OutOfReach : object
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The OutOfReach class is a mix-in class that can be used to put its contents, and optionally itself, out of reach of anyone outside it. Whether the OutOfReach object is itself out of reach is determined by its canObjReachSelf(obj) property, which returns true if obj (normally an actor) can reach the OutOfReach object and nil otherwise. Likewise canObjReachContents(obj) returns true if obj (again normally an actor) can reach the OutOfReach object's contents and nil otherwise. There are two corresponding methods for reaching things from inside the OutOfReach object: canReachFromInside(obj, dest) returns true if obj (again normally an actor) can reach dest, and nil otherwise; and canReachSelfFromInside(obj) returns true if the OutOfReach can be reached by an obj (once again normally an actor) located within the OutOfReach and nil otherwise. Note that canReachSelfFromInside(obj) is defined as { return canReachFromInside(obj, self); }, which means that if you want an actor to be able to reach an OutOfReach from within itself you can do so either by overriding canReachSelfFromInside(obj) to return true, or by overriding canReachFromInside(obj, dest) to return true when dest is self (amongst other things for which you might want it to return true).

Again this is all very abstract, so let's turn our top bunk into a concrete example. Because it's already a HighNestedRoom we don't want the bunk also to be unreachable from the outside by virtue of being an OutOfReach, so we need its canObjReachSelf method to return true. It seems reasonable that an actor should be able to reach the contents of the top bunk when s/he's in a position to get onto it, so we want canObjReachContents to return true when obj is located in a valid staging location for the top bunk (if we're actually on the bunk we'll automatically be able to reach its contents). Finally, while we're on the bunk we should be able to reach the bunk itself and also anything we could use as a staging platform to reach the bunk. At the same time we'll make looking under or taking the pillow worthwhile by revealing a vital piece of paper:

OutOfReach, HighNestedRoom, Bed, Fixture 'top bunk bed*beds*bunks' 'top bunk' @crewQuarters
   "The top bunk is mounted high on the port side, above the bottom bunk. "
     local lst = new Vector(5);
     foreach(local cur in stagingPlatforms)
       if((gActor.posture==standing && gActor.isIn(cur))

         || (gActor.isIn(self) && cur.isIn(location)))          lst.append(cur);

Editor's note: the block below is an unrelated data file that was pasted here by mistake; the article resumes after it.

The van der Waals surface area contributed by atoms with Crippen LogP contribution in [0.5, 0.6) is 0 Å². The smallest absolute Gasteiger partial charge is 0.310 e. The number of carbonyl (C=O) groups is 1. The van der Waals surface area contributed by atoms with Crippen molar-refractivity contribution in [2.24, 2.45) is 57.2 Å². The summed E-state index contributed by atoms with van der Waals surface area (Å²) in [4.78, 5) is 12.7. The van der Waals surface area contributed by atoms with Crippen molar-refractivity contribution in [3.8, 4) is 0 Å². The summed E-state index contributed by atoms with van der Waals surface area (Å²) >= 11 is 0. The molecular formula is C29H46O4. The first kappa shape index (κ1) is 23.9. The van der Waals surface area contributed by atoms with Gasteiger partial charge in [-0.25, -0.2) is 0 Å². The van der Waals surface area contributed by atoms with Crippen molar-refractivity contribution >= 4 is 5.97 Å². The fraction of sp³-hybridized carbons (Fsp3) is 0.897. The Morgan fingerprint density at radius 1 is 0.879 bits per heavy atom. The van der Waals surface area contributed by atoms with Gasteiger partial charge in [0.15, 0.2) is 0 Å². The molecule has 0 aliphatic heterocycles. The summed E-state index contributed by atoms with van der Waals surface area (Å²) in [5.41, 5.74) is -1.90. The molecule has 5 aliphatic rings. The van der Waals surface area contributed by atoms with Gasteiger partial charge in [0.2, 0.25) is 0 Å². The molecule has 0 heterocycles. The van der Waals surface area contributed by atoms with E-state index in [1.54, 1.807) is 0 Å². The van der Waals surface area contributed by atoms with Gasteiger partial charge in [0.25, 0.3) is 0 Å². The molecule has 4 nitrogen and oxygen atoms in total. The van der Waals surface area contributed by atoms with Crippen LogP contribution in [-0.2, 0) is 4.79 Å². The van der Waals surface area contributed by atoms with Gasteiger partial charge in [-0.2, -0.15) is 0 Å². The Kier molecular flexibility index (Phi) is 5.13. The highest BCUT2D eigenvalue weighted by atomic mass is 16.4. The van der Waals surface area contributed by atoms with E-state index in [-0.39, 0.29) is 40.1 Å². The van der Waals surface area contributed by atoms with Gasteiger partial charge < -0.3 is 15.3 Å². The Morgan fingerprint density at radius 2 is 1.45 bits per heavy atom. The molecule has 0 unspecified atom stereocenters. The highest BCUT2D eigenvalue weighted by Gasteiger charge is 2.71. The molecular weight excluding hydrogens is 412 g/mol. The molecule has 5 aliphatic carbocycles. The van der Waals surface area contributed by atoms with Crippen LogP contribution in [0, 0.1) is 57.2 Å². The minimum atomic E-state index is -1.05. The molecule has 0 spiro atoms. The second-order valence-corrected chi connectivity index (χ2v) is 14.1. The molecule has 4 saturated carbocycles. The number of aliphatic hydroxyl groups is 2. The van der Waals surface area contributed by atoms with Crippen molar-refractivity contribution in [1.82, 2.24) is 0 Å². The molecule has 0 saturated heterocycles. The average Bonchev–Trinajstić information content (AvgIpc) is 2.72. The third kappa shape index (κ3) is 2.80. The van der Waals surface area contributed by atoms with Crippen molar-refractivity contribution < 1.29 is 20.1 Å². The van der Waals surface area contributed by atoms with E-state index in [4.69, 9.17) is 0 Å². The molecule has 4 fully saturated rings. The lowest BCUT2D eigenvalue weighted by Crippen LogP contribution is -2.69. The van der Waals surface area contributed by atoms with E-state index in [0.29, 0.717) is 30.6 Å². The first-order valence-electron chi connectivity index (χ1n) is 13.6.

return lst.toList;
   stagingPlatforms = [cabinChair]
   canObjReachSelf(obj) { return true; } 
   canObjReachContents(obj) { return stagingLocations.indexOf(obj.location); }  
   canReachFromInside(obj, dest) 
    { return dest==self || stagingPlatforms.indexOf(dest); }  


Underside 'plain white pillow' 'pillow'
  "It's just a plain white pillow. "
  bulkCapacity = 1
  allowPutUnder = (!location.ofKind(Actor))
++ leftHalfPaper : Hidden, Readable 'left half torn sheet yellow paper*sheets*papers' 
  'torn sheet of yellow paper'  
  "It looks like the left hand half of a sheet of paper that's been torn in two. It
   contains a list of letters and numbers. "
  readDesc = "A0\nA2\nC9\nJ8\nM3\nQ7\nT5\n"  
    if(!described) name += ' (left half)';

The importance of this sheet of paper is obvious. There is no way the player character can be expected to find which of the various possible settings of the slider and dial in the Tardis will actually bring it to a useful destination, so we provide a list of the settings that do. Note that we only add ' (left half)' to the display name of this piece of paper once the player examines it to ascertain that it actually is the left half. While we're at it we might as well supply the other half - behind the picture we'll put in that cabinet aboard the Tardis:

OpenableContainer, Fixture 'storage cabinet' 'storage cabinet' @tardisLivingQuarters
  "The large cabinet is painted a cream colour and looks securely fixed to the wall. "

+ smallPicture : RearSurface 'small picture/photo/photograph' 'small picture'
  "It's a faded photograph of an eccentrically-dressed man with a
    long scarf, in company with a smiling young woman with
    long blonde hair. "
  allowPutBehind = nil

++ rightHalfPaper : Hidden, Readable 'right half torn sheet yellow paper*sheets' 
  'torn sheet of yellow paper'  
  "It looks like the right hand half of a sheet of paper that's been torn in two. It
   contains a list of names. "
  readDesc = "Ship Hold\nSpaceStation\nNew Mars\nJerusalem\n
      Nivalis\nLondon\nOutside Caves\n"  
    if(!described) name += ' (right half)';


Meanwhile, there's one other thing we may want to customize on our OutOfReach. If (for example) you try to take the pillow without being on the top bunk or standing on the chair, you'll be told "The pillow is too far away." You may think that this makes it sound like it's a long way off, rather than fairly close at hand and just out of reach, so it may be you'd prefer "The pillow is out of reach. " This seems a better message altogether for the OutOfReach class, so we'll create a new library message and then modify OutOfReach to use it:

modify playerActionMessages
         return '{The obj/he} {is} out of reach. ';

modify OutOfReach
  cannotReachFromOutsideMsg(dest) { return &outOfReachMsg; }
  cannotReachFromInsideMsg(dest) { return &outOfReachMsg; }

It's worth pointing out that we can do far more with the OutOfReach class than the single example here may suggest; for further details see Section 11.7 Nested Rooms and OutOfReach in Learning TADS 3.